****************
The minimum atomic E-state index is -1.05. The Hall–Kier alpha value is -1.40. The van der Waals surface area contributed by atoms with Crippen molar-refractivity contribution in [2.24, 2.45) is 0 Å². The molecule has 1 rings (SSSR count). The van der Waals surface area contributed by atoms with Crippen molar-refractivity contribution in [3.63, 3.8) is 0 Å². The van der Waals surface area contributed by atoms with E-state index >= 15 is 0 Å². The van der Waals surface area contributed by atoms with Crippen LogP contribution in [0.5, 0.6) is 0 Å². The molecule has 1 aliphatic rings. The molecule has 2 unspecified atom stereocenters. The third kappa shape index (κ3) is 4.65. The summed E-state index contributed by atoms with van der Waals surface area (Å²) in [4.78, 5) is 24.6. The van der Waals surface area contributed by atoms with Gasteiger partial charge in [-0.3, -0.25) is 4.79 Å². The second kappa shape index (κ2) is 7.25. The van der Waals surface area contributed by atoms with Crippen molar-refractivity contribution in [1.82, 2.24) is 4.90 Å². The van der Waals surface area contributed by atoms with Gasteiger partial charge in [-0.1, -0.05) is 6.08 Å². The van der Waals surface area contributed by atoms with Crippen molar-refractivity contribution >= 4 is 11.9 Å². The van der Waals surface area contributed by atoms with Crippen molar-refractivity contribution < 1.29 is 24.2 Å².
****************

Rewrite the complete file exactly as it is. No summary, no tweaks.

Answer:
The minimum atomic E-state index is -1.05. The Hall–Kier alpha value is -1.40. The van der Waals surface area contributed by atoms with Crippen molar-refractivity contribution in [2.24, 2.45) is 0 Å². The molecule has 1 rings (SSSR count). The van der Waals surface area contributed by atoms with Crippen molar-refractivity contribution in [3.63, 3.8) is 0 Å². The van der Waals surface area contributed by atoms with E-state index >= 15 is 0 Å². The van der Waals surface area contributed by atoms with Crippen LogP contribution in [0.5, 0.6) is 0 Å². The molecule has 1 aliphatic rings. The molecule has 2 unspecified atom stereocenters. The third kappa shape index (κ3) is 4.65. The summed E-state index contributed by atoms with van der Waals surface area (Å²) in [4.78, 5) is 24.6. The van der Waals surface area contributed by atoms with Gasteiger partial charge in [-0.3, -0.25) is 4.79 Å². The second kappa shape index (κ2) is 7.25. The van der Waals surface area contributed by atoms with Crippen molar-refractivity contribution in [1.82, 2.24) is 4.90 Å². The van der Waals surface area contributed by atoms with Gasteiger partial charge in [-0.1, -0.05) is 6.08 Å². The van der Waals surface area contributed by atoms with Crippen molar-refractivity contribution >= 4 is 11.9 Å². The van der Waals surface area contributed by atoms with Crippen molar-refractivity contribution < 1.29 is 24.2 Å².